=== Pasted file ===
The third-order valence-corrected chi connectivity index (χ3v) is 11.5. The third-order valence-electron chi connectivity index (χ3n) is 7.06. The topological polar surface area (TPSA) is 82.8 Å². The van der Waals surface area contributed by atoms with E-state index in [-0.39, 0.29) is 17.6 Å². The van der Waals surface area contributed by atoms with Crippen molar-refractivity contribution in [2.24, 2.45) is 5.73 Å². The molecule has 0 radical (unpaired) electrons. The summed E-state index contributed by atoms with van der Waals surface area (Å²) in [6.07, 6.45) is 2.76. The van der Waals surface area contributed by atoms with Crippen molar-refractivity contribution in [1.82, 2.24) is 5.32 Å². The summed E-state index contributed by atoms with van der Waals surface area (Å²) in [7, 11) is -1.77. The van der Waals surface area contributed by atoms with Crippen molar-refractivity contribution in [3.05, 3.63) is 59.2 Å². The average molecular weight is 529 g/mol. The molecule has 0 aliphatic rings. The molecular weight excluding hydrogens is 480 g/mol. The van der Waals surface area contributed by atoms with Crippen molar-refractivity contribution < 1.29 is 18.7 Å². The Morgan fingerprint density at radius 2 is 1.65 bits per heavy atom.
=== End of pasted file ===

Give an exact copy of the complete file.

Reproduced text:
The third-order valence-corrected chi connectivity index (χ3v) is 11.5. The third-order valence-electron chi connectivity index (χ3n) is 7.06. The topological polar surface area (TPSA) is 82.8 Å². The van der Waals surface area contributed by atoms with E-state index in [-0.39, 0.29) is 17.6 Å². The van der Waals surface area contributed by atoms with Crippen molar-refractivity contribution in [2.24, 2.45) is 5.73 Å². The molecule has 0 radical (unpaired) electrons. The summed E-state index contributed by atoms with van der Waals surface area (Å²) in [6.07, 6.45) is 2.76. The van der Waals surface area contributed by atoms with Crippen molar-refractivity contribution in [1.82, 2.24) is 5.32 Å². The summed E-state index contributed by atoms with van der Waals surface area (Å²) in [7, 11) is -1.77. The van der Waals surface area contributed by atoms with Crippen molar-refractivity contribution in [3.05, 3.63) is 59.2 Å². The average molecular weight is 529 g/mol. The molecule has 0 aliphatic rings. The molecular weight excluding hydrogens is 480 g/mol. The van der Waals surface area contributed by atoms with Crippen molar-refractivity contribution < 1.29 is 18.7 Å². The Morgan fingerprint density at radius 2 is 1.65 bits per heavy atom.